A word like "seasonal" when it comes to a new Portland restaurant barely even stokes a reaction anymore; it's all but a given. But the recently opened Harvest at the Bindery literally has an agrarian theme, complete with old iron farm equipment mounted to the rustic wood interior. Their work is about the yearly cycle of sowing and reaping, an intense focus on the stunning array of food that grows in the ground.

Does that mean it's vegan? Yes, it does. But it's about as far as can be from the world of tofu scrambles and gooey processed fake cheeses as can be. There's not much on the menu that looks like it's trying to ape animal proteins. It's more about being pro-vegetable than anti-meat and dairy. They sub out spaghetti squash for noodles in a carbonara dish, for instance, because they want to, not because they have to.

I showed up after a long day of work ravenous, and half-worried that a menu that was 99% vegetable was going to leave me hungry. As a result, my dining partner and I nearly over-ordered—meaning we were able to finish it (because we're card-carrying members of the Clean Plate Club) but we basically had to roll ourselves out. Among the dishes we ventured were the cornbread, served with a rich, delicious soft nut spread that's like "butter who?" The Southern influences on the menu—tamales and "pulled trumpet mushroom BBQ—are the result of a chef, Sean Sigmon, who became a vegetarian as a young man, but not before cutting his teeth learning how to cook at his family's BBQ restaurants in North Carolina. There are a ton of grilled vegetables on hand, and the best way to approach the menu is by taking advantage of the fact that many items come in small and large sizes. Three sides and a salad plus a shared entree (all of the main dishes are full size) was more than enough for two, and if you're worried about it, a heartier small plate of the rosemary potato cake (made with a delicate pickled turnip-based cream) acts as insurance.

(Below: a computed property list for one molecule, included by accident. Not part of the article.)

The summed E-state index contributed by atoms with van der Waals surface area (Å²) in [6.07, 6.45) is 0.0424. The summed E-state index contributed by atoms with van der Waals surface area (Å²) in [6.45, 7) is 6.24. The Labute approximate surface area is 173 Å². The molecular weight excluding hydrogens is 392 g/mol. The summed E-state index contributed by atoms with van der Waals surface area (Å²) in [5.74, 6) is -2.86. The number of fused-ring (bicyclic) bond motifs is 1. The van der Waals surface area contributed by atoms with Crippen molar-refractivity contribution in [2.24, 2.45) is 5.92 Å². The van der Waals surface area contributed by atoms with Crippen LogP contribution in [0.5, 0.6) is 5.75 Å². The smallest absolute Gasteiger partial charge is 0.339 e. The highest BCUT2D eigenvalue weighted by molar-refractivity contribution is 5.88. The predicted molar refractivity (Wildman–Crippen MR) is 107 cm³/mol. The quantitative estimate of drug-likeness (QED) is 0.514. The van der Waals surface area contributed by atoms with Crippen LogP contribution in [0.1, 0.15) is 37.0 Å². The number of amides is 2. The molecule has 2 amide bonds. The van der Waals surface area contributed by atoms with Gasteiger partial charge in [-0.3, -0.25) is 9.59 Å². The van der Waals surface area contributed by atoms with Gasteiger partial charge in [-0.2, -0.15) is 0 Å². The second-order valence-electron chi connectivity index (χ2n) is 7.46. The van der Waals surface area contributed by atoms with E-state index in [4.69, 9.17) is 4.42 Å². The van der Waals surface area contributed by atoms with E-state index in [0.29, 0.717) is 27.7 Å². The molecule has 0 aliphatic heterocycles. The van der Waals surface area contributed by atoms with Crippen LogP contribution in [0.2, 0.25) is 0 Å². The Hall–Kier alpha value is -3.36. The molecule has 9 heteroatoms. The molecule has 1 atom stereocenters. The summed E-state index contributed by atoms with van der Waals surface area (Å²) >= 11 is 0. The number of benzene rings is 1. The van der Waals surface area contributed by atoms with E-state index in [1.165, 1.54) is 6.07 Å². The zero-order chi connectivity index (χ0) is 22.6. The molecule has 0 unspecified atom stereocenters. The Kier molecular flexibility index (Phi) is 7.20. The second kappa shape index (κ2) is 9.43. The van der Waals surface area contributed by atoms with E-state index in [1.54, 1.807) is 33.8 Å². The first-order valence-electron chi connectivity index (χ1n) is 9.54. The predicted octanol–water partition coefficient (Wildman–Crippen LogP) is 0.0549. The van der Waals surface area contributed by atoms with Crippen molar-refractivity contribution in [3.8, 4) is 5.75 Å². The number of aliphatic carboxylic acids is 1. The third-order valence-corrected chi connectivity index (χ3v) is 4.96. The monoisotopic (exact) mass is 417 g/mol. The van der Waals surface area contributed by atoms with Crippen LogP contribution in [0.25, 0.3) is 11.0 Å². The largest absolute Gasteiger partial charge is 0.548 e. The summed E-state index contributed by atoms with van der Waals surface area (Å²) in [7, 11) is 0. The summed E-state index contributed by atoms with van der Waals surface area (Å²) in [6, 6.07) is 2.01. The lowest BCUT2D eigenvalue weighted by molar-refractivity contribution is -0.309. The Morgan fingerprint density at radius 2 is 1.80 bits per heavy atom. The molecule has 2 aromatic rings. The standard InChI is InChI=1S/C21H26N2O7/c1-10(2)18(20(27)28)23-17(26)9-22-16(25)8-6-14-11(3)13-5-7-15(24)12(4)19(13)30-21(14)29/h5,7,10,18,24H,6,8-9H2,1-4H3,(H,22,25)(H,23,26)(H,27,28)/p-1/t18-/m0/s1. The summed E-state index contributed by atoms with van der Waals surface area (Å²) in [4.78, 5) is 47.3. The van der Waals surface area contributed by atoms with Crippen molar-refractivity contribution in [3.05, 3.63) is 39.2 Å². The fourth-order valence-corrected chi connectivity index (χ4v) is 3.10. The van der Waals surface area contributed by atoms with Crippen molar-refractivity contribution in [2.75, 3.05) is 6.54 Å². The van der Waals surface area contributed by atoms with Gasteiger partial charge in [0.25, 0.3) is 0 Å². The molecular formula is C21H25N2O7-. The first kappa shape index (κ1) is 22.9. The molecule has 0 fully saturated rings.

This is health food in the sense that (outside of sauce-making and other in-kitchen manipulations) it's untampered with—grains make most of their appearances in whole form, and much of the menu is gluten free—but it doesn't shy away from indulgence. Sigmon and owner Jon Steuer (who you may recognize from the band Soda Pop Kids or his run as a child actor on shows like Star Trek: Next Generation and Grace Under Fire) clearly know how to wield the power of nut fat and the umami blast of miso. I left feeling not only sated, but even like I'd overindulged.


Harvest at the Bindery, 3101 NE Sandy, harvestatthebindery.com, dinner Tues-Sat, plus a goodly selection of regional beer, wines, and cocktails